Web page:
New Year Baby 3

Not Another New Year’s Resolution Blog

Written by Julie Higginbotham, Senior Case Coordinator, Mecklenburg County CDSA

OK, there – I said it.  We have officially entered 2015, and I’m sure you’ve been bombarded with emails about how to keep your resolutions this year.  This is different, however, because this post isn’t just about seeing whether or not you can get the scale to move in one direction or the other (no comments on which way mine is headed), or making a radical change that might fall by the wayside after a few weeks.  No, this is more about taking a moment to reevaluate your work with children and families and deciding which practices you want to adopt to do an even better job as an early interventionist in the long run.  Because, after all, don’t we want to be keeping up with the evidence that leads us to better practices?

As I’m sitting here, thinking about the best ways to improve upon my work, a lot of the ideas seem to fall into the same concepts for keeping New Year’s resolutions.  With that in mind, I thought I’d look at a few popular tips and tricks to keeping said resolutions to see how they can be tailored to improving our practices in early intervention.

  • Get organized!  Goodness knows, this one ranks up high for me!  When we are more organized, we have to spend less time trying to chase ourselves around and are more available to be more intentional and purposeful in our work.  This includes things like having the child’s IFSP with you when you go out for visits.  The IFSP includes valuable information about the family’s priorities, routines, and child’s interests, and you should be really familiar with those.  You can review the important goals the family has in place when you meet wtih them, or make sure that you have followed up on the things that you discussed with the family at your last visit.  When we feel scattered, our work often reflects that as well.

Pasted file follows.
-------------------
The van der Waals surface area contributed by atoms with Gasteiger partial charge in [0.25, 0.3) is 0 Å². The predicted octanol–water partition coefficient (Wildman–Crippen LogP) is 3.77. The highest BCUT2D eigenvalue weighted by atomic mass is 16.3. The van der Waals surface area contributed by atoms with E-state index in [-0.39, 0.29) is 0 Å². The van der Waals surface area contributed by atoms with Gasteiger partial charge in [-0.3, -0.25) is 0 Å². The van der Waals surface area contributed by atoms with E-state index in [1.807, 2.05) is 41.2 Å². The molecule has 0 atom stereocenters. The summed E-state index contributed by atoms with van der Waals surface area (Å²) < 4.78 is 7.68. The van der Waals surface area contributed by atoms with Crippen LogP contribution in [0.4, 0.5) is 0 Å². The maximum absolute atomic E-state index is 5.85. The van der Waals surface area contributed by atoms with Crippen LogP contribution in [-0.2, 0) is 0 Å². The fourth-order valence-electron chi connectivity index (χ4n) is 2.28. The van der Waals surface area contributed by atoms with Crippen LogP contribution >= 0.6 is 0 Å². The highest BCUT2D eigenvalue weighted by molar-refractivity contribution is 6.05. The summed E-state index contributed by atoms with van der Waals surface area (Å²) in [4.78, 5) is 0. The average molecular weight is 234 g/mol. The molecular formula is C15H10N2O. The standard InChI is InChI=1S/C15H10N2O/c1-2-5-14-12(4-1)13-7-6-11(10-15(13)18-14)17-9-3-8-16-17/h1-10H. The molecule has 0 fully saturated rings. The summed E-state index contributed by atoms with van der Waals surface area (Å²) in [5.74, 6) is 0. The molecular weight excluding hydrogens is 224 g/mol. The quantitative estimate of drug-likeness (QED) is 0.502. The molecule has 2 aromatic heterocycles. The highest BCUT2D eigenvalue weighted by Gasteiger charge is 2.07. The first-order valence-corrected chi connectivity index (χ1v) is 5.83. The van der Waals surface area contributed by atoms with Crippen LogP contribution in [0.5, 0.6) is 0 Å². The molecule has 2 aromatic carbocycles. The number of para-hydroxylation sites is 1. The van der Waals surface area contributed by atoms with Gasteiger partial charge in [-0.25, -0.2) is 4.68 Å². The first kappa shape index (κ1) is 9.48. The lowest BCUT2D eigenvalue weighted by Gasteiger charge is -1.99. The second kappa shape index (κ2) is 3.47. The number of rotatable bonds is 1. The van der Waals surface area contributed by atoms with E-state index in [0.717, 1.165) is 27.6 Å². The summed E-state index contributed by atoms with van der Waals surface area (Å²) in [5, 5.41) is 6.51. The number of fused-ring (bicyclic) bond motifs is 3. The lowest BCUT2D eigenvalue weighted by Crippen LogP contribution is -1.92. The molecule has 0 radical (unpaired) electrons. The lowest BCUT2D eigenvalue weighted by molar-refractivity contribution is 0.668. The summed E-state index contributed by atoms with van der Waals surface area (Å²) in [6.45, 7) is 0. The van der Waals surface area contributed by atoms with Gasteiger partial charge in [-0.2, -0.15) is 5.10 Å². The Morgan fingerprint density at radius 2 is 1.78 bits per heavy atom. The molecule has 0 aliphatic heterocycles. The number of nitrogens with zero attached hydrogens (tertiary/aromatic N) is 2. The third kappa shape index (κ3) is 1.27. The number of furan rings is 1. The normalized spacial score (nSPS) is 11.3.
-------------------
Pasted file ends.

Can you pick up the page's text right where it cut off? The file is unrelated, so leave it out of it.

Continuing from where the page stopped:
• Eliminate roadblocks.  I’m sorry, but can you hear that chocolate calling to me from my desk drawer??  It sounds loud from here….but I digress.  When we think about going out on a limb to try something new in our work with families, there are often things that keep us from taking that first step to move forward.  Perhaps you keep a list of resources on hand so you can immediately give it to a family when they have a need, rather than asking more reflective questions to see how they can build up those skills or gain information for themselves.  Maybe you have a toy bag that is calling your name from the trunk (or worse, the front seat), but the family already has some wonderful, in-the-moment learning opportunities that keep coming up during your visits.  Sometimes, we have to make the decision to take away the things that tempt us into falling into patterns that aren’t in line with the philosophy of supporting natural routines and families’ confidence and competence.  It might be time to leave the resources list or toy bags behind, and go into visits with the intent of being involved with whatever greets you at the door.  How often do we tell parents that a child’s behavior will sometimes get worse before it gets better, but that we’ll help give them some tools to move them along so they can see what they want to see in their routines?  That leads me into the next one….